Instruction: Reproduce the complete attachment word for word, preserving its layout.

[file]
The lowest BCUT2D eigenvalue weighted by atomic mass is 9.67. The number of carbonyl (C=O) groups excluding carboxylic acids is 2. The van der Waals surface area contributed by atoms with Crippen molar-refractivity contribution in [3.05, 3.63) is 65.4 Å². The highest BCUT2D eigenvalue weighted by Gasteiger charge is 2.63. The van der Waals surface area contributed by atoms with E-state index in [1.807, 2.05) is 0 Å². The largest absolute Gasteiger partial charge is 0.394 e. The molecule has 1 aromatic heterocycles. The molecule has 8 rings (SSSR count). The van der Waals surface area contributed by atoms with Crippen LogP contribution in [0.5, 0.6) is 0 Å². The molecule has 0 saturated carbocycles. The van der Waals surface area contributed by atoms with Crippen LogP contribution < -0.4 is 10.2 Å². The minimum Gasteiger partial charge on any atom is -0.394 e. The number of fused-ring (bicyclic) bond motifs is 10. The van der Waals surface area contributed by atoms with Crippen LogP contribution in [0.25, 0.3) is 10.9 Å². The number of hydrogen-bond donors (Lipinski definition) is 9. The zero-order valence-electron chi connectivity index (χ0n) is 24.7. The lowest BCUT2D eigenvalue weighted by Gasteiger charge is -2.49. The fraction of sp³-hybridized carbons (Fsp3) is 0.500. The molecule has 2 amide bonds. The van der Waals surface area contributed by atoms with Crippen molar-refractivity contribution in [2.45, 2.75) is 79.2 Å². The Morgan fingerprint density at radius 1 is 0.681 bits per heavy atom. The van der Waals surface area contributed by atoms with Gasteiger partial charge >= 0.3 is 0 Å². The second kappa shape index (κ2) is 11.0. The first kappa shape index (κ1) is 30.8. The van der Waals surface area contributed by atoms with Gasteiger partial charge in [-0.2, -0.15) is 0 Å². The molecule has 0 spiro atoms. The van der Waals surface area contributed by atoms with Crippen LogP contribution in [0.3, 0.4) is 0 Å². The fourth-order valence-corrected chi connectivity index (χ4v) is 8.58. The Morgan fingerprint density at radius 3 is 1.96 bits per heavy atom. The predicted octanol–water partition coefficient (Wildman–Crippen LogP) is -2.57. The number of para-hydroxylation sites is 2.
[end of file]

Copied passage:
The lowest BCUT2D eigenvalue weighted by atomic mass is 9.67. The number of carbonyl (C=O) groups excluding carboxylic acids is 2. The van der Waals surface area contributed by atoms with Crippen molar-refractivity contribution in [3.05, 3.63) is 65.4 Å². The highest BCUT2D eigenvalue weighted by Gasteiger charge is 2.63. The van der Waals surface area contributed by atoms with E-state index in [1.807, 2.05) is 0 Å². The largest absolute Gasteiger partial charge is 0.394 e. The molecule has 1 aromatic heterocycles. The molecule has 8 rings (SSSR count). The van der Waals surface area contributed by atoms with Crippen LogP contribution in [0.5, 0.6) is 0 Å². The molecule has 0 saturated carbocycles. The van der Waals surface area contributed by atoms with Crippen LogP contribution < -0.4 is 10.2 Å². The minimum Gasteiger partial charge on any atom is -0.394 e. The number of fused-ring (bicyclic) bond motifs is 10. The van der Waals surface area contributed by atoms with Crippen LogP contribution in [0.25, 0.3) is 10.9 Å². The number of hydrogen-bond donors (Lipinski definition) is 9. The zero-order valence-electron chi connectivity index (χ0n) is 24.7. The lowest BCUT2D eigenvalue weighted by Gasteiger charge is -2.49. The fraction of sp³-hybridized carbons (Fsp3) is 0.500. The molecule has 2 amide bonds. The van der Waals surface area contributed by atoms with Crippen molar-refractivity contribution in [2.45, 2.75) is 79.2 Å². The Morgan fingerprint density at radius 1 is 0.681 bits per heavy atom. The van der Waals surface area contributed by atoms with Gasteiger partial charge >= 0.3 is 0 Å². The second kappa shape index (κ2) is 11.0. The first kappa shape index (κ1) is 30.8. The van der Waals surface area contributed by atoms with Gasteiger partial charge in [-0.2, -0.15) is 0 Å². The molecule has 0 spiro atoms. The van der Waals surface area contributed by atoms with Crippen LogP contribution in [0.3, 0.4) is 0 Å². The fourth-order valence-corrected chi connectivity index (χ4v) is 8.58. The Morgan fingerprint density at radius 3 is 1.96 bits per heavy atom. The predicted octanol–water partition coefficient (Wildman–Crippen LogP) is -2.57. The number of para-hydroxylation sites is 2.